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Germany

Berlin to Build Memorial to Gays Persecuted by Nazis

The Berlin government has given the go-ahead for a memorial designed by a Scandinavian artist-duo in central Berlin commemorating thousands of homosexuals persecuted by Nazi Germany.

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The new monument will be located in central Berlin

In addition to the famous Holocaust monument -- consisting of a field of cement slabs -- to Europe's murdered Jews in downtown Berlin, the German capital will in the future be the location to another memorial to Nazi victims.

Designed by a Norwegian-Danish artist-duo, the memorial will remember the tens of thousands of homosexuals persecuted and killed by Hitler's regime.

The 450,000 euro ($549,000) project funded by the federal government is to be erected "as soon as possible" opposite the Holocaust memorial on the margins of Berlin's vast Tiergarten park near the historic Brandenburg Gate and the Reichstag parliament building.

"An endless kiss"

Norbert Radermacher, president of the jury that named Ingar Dragset and Michael Elmgreen winners of the bidding competition, said the monument would remember the victims in a "direct but subtle way."

Holocaust Mahnmal Berlin eröffnet

The Holocaust monument in central Berlin is a popular site

The concrete sculpture takes its cue from the Holocaust monument designed by star architect Peter Eisenman. It expands on the gray cement slab theme, by turning it into a kind of house.

Radermacher, added that the structure, which appears cool and distant at first glance actually conceals an intimate aspect -- it will have an oblique window featuring a black and white video of "an endless kiss between two men."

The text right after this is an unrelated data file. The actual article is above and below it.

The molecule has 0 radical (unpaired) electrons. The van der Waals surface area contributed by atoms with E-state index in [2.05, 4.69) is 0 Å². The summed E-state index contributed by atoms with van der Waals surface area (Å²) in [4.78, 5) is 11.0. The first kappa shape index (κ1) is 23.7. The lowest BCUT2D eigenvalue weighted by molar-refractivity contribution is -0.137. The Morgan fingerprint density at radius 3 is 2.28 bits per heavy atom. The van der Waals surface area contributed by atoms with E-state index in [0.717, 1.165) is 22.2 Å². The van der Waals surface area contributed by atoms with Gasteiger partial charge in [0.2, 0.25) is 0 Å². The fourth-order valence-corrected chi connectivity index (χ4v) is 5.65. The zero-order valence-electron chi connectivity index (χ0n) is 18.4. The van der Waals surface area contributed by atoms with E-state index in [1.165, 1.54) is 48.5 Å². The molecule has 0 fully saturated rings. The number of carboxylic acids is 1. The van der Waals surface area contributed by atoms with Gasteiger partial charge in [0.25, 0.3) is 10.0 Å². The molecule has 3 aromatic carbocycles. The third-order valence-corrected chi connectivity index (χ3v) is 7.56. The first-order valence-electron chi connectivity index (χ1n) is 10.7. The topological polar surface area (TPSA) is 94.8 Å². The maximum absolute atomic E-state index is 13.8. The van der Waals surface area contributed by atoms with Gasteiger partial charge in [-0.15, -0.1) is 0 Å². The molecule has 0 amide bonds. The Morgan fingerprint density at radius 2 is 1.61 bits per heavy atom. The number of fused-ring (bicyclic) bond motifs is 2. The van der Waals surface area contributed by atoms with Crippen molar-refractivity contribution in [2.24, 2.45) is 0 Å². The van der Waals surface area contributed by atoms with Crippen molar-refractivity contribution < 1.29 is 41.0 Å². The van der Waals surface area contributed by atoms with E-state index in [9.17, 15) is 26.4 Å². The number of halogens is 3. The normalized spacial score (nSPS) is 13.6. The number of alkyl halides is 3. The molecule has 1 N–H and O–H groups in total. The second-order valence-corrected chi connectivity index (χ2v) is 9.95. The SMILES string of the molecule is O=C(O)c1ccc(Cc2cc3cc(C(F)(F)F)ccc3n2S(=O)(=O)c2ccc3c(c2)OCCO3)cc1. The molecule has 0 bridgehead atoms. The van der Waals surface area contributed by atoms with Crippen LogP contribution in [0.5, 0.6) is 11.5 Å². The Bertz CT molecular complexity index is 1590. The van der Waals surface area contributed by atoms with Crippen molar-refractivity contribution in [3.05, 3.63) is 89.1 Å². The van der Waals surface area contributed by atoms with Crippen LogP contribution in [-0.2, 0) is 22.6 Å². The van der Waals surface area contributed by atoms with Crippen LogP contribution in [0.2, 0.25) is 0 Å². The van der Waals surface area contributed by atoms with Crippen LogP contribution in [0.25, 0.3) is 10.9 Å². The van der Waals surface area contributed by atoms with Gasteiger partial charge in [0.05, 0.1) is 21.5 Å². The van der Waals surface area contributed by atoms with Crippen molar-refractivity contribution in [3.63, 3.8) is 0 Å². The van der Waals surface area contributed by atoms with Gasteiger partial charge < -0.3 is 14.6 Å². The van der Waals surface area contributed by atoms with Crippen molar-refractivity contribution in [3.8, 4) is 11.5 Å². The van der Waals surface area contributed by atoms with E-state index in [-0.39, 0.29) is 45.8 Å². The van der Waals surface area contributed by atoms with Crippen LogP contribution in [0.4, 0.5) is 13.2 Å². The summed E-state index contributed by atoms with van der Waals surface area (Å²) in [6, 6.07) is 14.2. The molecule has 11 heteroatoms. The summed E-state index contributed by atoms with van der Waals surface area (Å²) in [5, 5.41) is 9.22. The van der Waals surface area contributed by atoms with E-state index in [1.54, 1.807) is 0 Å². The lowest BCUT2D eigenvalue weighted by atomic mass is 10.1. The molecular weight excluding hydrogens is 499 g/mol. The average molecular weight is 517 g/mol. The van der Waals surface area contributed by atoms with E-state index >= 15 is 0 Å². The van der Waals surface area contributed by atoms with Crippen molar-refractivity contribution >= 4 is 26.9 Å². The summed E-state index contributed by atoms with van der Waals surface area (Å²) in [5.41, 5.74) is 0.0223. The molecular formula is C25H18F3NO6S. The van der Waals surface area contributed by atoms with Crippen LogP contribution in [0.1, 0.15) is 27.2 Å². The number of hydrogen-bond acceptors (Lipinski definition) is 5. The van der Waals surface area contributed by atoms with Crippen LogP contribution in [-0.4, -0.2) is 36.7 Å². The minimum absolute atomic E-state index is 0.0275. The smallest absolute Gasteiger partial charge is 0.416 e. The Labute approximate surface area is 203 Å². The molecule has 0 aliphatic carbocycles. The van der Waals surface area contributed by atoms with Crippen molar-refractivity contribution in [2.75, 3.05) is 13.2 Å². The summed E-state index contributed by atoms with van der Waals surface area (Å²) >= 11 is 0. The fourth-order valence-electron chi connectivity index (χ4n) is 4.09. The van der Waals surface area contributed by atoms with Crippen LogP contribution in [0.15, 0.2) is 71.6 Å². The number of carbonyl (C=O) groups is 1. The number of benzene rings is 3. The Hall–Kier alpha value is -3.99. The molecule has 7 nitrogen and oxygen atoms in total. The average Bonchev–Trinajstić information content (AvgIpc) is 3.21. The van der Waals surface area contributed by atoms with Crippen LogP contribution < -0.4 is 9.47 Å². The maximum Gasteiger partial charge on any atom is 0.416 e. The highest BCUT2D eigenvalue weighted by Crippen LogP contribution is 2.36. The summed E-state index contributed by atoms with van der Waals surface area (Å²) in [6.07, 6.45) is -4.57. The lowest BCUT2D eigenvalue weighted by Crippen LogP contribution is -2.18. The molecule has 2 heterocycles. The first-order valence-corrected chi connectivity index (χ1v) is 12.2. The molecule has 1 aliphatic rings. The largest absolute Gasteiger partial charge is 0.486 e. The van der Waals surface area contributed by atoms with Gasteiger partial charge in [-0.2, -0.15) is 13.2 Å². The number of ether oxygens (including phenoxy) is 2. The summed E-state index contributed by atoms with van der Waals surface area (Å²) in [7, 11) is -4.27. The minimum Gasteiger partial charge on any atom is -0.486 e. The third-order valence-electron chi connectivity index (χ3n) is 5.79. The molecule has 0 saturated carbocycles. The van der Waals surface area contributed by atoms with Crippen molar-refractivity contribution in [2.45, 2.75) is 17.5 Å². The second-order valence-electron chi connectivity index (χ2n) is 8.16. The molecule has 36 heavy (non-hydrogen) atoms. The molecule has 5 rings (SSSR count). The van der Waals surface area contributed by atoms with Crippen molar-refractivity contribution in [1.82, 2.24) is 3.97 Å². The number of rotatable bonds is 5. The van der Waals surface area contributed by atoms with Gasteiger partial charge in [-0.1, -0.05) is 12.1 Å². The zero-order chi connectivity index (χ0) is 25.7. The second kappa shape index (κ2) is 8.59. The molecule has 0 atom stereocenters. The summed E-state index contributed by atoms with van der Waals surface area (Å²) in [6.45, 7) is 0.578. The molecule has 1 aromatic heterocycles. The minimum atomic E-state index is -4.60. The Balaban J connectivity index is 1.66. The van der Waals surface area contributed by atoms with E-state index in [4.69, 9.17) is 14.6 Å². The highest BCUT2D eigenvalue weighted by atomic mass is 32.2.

Persecution and killing during Nazi regime

The decision to go ahead with the project was taken three years after the German parliament agreed to set up a memorial for murdered gays that would also serve as a visible stand against intolerance and isolation.

Germany's lower house of parliament in 2000 formally apologized to gays persecuted under the Nazi regime, which held power from 1933 to 1945.

Between 5,000 and 10,000 homosexuals were deported to concentration camps. During its crackdown on homosexuals the Nazi regime began 100,000 legal proceedings, followed by 45,000 sentences under a criminal law that endured until 1969.

After the war, 44,231 sentences were handed down against gays in then West Germany.

Legal discrimination of homosexual men ended in 1994, four years after German unification. East Germany had abolished its anti-gay legislation in 1968. Although there is no timeframe for the erection of the monument for murdered homosexuals, gay rights groups have urged the government to act speedily, emphasizing that the purging of gays between 1933 and 1945 was without precedent in history.

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